ASCII vs. Unicode vs. UTF-7 vs. UTF-8 vs. UTF-32 vs. ANSI

ASCII vs. Unicode vs. UTF-7 vs. UTF-8 vs. UTF-32 vs. ANSI

Here’s the difference between ASCII, Unicode, UTF-7, UTF-8, UTF-32, and ANSI. Have you ever wondered about this HTML tag: <meta charset=”UTF-8″>? With the help of this article, you will not only make sense of it, but also learn: What ASCII, Unicode, UTF-7, UTF-8, UTF-32, and ANSI are What’s the difference between them Lots more Let’s dive right in! What Is the Difference Between ASCII, Unicode, UTF-7, UTF-8, UTF-32, and ANSI? In your travels, you’ve likely seen at least one of the terms ASCII, Unicode, UTF-7, UTF-8, UTF-16, UTF-32, and ANSI. However, what you may be less familiar with is the actual difference between these seven terms. Navigating the battle of ASCII vs. Unicode vs. UTF-7 vs. UTF-8 vs. UTF-16 vs. UTF-32 vs. ANSI and what they’re best for or used for can be a complicated journey. But, fear not, it’s not impossible to understand. To fully understand these terms, it’s good to start with a “picture this.” Why Are We Even Here? Picture a typewriter. You probably know how one looks. Now, picture a typewriter hammer.  If you’ve never seen a typewriter hammer, it’s a tiny rectangle with a character on the top and the bottom. The hammer often has lowercase and uppercase letters, but sometimes digits and symbols. In the days of typewriters, the characters available to you were what you saw on the keyboard. This number of characters was the number of keys on the keyboard, plus the extra character on top of the type hammer.  You acquired extra characters by literally “shifting” the typebars to change the alignment of where the key punched and get a new character. With computer keyboards, character sets can go beyond what’s mechanically possible of a keyboard. You know that modern computer keyboards accommodate far more than that. But, on early computers, your choice of characters wasn’t much better than a typewriter. The original American standard of characters only had 128 characters, and

ASCII: What Is ASCII and What Is ASCII Used For? (PDF File)

ASCII: What Is ASCII and What Is ASCII Used For?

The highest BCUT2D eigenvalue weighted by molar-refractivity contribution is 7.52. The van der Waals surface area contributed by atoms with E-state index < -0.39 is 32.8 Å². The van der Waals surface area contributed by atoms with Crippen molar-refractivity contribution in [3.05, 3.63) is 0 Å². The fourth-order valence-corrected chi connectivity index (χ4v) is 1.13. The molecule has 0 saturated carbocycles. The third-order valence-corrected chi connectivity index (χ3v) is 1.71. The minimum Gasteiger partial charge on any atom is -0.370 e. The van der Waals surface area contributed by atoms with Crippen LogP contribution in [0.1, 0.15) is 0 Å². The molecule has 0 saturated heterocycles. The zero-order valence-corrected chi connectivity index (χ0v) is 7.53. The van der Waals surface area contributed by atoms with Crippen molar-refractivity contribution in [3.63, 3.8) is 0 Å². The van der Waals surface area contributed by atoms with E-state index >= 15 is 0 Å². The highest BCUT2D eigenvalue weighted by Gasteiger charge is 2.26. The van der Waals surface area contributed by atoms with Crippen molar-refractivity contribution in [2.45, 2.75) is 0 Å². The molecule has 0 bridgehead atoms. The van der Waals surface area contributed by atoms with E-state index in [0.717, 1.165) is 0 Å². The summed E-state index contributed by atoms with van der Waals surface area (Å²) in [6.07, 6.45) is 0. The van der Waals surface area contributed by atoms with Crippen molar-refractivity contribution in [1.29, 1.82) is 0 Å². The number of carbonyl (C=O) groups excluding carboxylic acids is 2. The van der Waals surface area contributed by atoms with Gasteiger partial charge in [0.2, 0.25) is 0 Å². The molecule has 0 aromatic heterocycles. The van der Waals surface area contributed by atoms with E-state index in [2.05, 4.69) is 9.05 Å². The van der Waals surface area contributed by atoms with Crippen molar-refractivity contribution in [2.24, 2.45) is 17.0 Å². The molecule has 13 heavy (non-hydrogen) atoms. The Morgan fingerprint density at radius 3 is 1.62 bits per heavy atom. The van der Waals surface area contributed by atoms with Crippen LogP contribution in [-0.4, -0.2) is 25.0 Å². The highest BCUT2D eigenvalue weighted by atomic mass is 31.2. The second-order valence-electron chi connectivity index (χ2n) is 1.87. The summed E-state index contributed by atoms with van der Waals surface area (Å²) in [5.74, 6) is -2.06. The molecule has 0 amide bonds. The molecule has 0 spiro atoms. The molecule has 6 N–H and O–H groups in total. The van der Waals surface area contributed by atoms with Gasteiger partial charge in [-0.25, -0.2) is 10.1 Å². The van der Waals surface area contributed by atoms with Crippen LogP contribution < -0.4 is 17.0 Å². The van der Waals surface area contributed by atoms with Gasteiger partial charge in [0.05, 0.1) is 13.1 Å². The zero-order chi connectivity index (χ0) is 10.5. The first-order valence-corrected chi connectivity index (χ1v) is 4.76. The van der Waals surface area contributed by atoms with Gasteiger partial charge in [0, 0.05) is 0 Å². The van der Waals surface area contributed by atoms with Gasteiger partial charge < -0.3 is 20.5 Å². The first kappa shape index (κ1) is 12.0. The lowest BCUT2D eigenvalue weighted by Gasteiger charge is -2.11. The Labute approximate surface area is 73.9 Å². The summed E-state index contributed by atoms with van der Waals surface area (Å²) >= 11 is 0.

Here’s what ASCII is and how it’s used: Computers use ASCII, a table of characters. The English alphabet, numbers, and other common symbols are encoded in the ASCII table as binary code. The characters in computers are not stored as characters but as series of binary bits: 1s and 0s. For example, 01000001 means “A” because ASCII says so. If you want to learn all about ASCII, then you are in the right place. Let’s get started! Ever Heard ASCII? American Standard Code for Information Interchange is a method of character encoding used in electronic communication. That’s the short ASCII definition—but there’s way more to say on the topic, as this guide will show you. Since the full name is quite a mouthful, the term is usually abbreviated simply to ASCII. You may also see it referred to as US-ASCII. That’s the term preferred by the Internet Assigned Numbers Authority, IANA. The standard ASCII code serves telecommunications devices, computers, and other technology. Most of the modern character-encoding schemes used today are rooted in ASCII such as UTF-8 and ISO-8859-1. This guide explains what ASCII code is, how it’s used, why it’s important, the history of ASCII, and its purposes today. What Is ASCII? So just what is ASCII code? First, a reminder of what ASCII stands for: American Standard Code for Information Interchange. By the way, ASCII is pronounced “as-key” (just in case you ever have to say it aloud). Now that you’ve got the terminology down, on to your question. ASCII is a standard coding system that assigns numbers, letters, and symbols to the 256 slots in an 8-bit code—you’ll learn further below what 8-bit exactly is. The ASCII decimal is made up of binary, the language used by computers. ASCII corresponds to the English alphabet. The basic ASCII table includes 128 characters specified into 7-bit integers. It’s possible to print 95 of the encoded characters. These include digits like